Importance of Legal Profession in India

Importance of Legal Profession in India

In this modern world, everything is dynamic, whether it be the technological advancements or the social conditions, all the factors are constantly changing and evolving for good. Therefore, it is impossible that the way people work remains the same. Almost all the professions are diversifying and new profession cropping up, opening up new opportunities for todays youngsters. Among these is one of the oldest professions known to mankind, the legal profession. It is also one of the most important professions for the administration of justice and to maintain a balance between the legislature and the common people. It has been emphasized many times that, “A well-organized system of judicial administration proposes a properly equipped and proficient Bar.” This profession, like all others, has not remained unaffected from the social, economical and political changes across the world. In India, the changes in the Legal Education System has revolutionized the Legal Profession and will have far reaching consequences.

History of the Legal Profession

The mention of ‘orators’, people who would often plead cases on behalf of other people, generally their ‘friends’, has been found in Ancient Rome and Greece.

The Modern Legal Profession is thought to have been emerged in England during the reign of Edward I in the 13th Century. These were divided into two – one who handled the pleadings before the courts, and the others who handled procedural matters. Although amateurs at first, they quickly turned into professionals, pleading on behalf of other people as well. Major changes were brought into this legal system with the introduction of new Royal Courts and judges who were experts, facilitating the professional nature of the Legal Profession. Many statutes and regulations were also enforced, both formal and informal, regarding the pleaders. These then evolved over the years, through various processes and laws, to emerge as the Legal Profession we know now.[1]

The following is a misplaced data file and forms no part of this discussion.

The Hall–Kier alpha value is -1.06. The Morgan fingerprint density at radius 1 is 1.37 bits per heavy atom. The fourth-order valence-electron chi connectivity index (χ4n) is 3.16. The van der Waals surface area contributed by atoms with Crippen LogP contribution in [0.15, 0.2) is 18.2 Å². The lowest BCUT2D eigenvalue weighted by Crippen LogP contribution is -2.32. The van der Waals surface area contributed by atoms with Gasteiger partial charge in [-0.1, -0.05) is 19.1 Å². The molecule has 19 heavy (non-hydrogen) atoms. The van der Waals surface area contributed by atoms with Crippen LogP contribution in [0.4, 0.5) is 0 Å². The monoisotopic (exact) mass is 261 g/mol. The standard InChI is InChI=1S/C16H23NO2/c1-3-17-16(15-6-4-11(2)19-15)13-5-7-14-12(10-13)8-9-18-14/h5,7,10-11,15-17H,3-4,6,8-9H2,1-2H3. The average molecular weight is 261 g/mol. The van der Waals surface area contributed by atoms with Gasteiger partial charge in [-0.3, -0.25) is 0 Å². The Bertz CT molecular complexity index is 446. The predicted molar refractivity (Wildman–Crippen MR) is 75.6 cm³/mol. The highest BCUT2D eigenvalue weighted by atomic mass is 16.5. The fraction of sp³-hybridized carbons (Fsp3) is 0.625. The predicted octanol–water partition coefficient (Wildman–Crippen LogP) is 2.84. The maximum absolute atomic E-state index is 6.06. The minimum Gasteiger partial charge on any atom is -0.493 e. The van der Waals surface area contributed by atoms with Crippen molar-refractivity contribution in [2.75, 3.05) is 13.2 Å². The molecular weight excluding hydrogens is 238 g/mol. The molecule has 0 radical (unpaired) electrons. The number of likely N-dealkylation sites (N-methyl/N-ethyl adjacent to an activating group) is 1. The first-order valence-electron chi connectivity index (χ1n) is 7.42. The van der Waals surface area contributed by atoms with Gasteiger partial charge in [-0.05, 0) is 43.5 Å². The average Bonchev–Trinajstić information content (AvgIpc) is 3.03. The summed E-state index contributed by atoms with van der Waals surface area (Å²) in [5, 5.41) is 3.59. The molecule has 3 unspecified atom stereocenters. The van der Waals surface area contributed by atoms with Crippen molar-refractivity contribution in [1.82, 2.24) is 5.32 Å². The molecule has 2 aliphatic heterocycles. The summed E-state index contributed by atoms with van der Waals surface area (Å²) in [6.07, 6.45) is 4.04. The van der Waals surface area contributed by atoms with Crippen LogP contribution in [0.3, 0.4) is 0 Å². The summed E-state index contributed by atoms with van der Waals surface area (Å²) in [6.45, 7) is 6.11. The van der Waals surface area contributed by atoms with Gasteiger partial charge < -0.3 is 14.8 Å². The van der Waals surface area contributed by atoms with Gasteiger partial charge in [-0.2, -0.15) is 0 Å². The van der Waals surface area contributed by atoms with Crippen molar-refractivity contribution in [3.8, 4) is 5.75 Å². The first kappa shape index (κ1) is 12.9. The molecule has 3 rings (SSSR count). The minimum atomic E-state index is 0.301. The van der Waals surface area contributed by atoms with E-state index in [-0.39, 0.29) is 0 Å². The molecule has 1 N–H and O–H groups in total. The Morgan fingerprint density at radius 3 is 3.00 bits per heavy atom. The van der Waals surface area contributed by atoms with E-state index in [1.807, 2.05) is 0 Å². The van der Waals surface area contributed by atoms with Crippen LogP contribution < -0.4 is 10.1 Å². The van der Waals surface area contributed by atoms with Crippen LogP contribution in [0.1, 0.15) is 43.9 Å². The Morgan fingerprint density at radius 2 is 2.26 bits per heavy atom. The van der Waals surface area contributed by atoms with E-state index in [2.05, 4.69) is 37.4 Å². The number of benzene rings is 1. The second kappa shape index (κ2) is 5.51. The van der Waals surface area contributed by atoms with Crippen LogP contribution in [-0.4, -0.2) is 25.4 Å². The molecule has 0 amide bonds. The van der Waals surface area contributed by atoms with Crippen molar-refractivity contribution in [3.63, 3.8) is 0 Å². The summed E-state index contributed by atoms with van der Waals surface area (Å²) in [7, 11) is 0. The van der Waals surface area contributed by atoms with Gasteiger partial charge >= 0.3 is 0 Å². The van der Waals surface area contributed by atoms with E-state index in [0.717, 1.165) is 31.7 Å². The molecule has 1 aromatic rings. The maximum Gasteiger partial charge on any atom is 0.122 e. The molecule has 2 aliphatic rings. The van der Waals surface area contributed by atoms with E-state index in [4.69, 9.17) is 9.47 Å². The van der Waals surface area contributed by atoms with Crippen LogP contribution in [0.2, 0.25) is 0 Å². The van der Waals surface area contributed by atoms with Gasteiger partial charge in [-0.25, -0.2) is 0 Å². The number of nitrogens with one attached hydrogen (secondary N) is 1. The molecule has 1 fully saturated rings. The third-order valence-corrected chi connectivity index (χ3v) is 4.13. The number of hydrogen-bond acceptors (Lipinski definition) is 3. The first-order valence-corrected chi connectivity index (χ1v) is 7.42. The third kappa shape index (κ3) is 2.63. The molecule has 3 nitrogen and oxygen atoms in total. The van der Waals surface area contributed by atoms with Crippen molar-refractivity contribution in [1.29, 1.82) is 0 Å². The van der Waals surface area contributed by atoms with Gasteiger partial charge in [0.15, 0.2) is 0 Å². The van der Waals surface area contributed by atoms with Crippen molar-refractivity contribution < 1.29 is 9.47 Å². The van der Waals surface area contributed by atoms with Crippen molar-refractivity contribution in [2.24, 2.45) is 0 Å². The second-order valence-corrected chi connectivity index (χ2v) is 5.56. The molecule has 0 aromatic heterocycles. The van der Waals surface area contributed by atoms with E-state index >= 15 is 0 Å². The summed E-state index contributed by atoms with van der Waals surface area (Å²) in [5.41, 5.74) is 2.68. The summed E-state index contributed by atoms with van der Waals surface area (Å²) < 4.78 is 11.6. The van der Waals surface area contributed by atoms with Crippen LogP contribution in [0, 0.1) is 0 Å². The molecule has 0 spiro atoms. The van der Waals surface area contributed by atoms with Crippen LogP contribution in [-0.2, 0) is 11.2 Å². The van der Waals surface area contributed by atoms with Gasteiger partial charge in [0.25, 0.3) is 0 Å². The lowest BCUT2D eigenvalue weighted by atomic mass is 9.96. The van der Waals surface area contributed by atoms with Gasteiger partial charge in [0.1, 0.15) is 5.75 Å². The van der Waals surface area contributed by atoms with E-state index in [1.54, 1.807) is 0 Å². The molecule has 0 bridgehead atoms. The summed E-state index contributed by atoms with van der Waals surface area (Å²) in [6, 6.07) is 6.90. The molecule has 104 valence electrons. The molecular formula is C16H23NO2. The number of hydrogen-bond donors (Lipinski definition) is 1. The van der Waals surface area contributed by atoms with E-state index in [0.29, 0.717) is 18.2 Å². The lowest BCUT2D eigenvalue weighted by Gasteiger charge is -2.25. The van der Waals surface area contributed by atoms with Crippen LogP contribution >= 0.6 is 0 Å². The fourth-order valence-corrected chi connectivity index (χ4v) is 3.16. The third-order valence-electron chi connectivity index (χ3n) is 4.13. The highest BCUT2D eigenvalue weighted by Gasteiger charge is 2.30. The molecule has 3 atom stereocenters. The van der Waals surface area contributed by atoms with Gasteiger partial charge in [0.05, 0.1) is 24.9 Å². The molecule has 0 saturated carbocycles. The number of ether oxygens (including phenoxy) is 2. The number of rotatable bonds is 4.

India had some kind of Common Law framework even during the Indus Valley Civilization and in the later period of history, each Kingdom or region, ruled by different rulers, had different types of legal professionals with different provisions for each dynasty. The Modern Legal Profession came into existence in the British Period with the establishment of the British Court in Bombay in 1672. This was set up by Governor Aungier. Then the Mayor’s Courts were established in 1726 in the presidency towns, namely, Calcutta, Madras and Bombay, and were Crown Courts. They were also courts of appeal. In the years that followed, judges brought in many principles, like the right of an attorney to protect his client’s rights, and the right of a court to dismiss an attorney for misconduct.[2]

Further, Supreme Courts were established in the presidency towns, with the weakening of the Mayor’s Courts. First in Calcutta in 1774, then in Madras and Bombay in 1801 and 1823 respectively. This led to the emergence of a new class of Legal Professionals, the Barristers, who increasingly began to work as advocates in courts, and therefore the attorneys started to work as solicitors, as in countries like England. To further differentiate between such classes and to regulate the Legal Profession, the Indian Bar Committee, also known as the Chamier Committee came into existence in 1923. Thus, to effectively legalize the recommendations of this committee, the Indian Bar Councils Act, 1926 was enacted to set up the Bar Councils which had various powers such as recommending the laws regarding lawyers, unification of different grades of practitioners and regulatory powers.[3]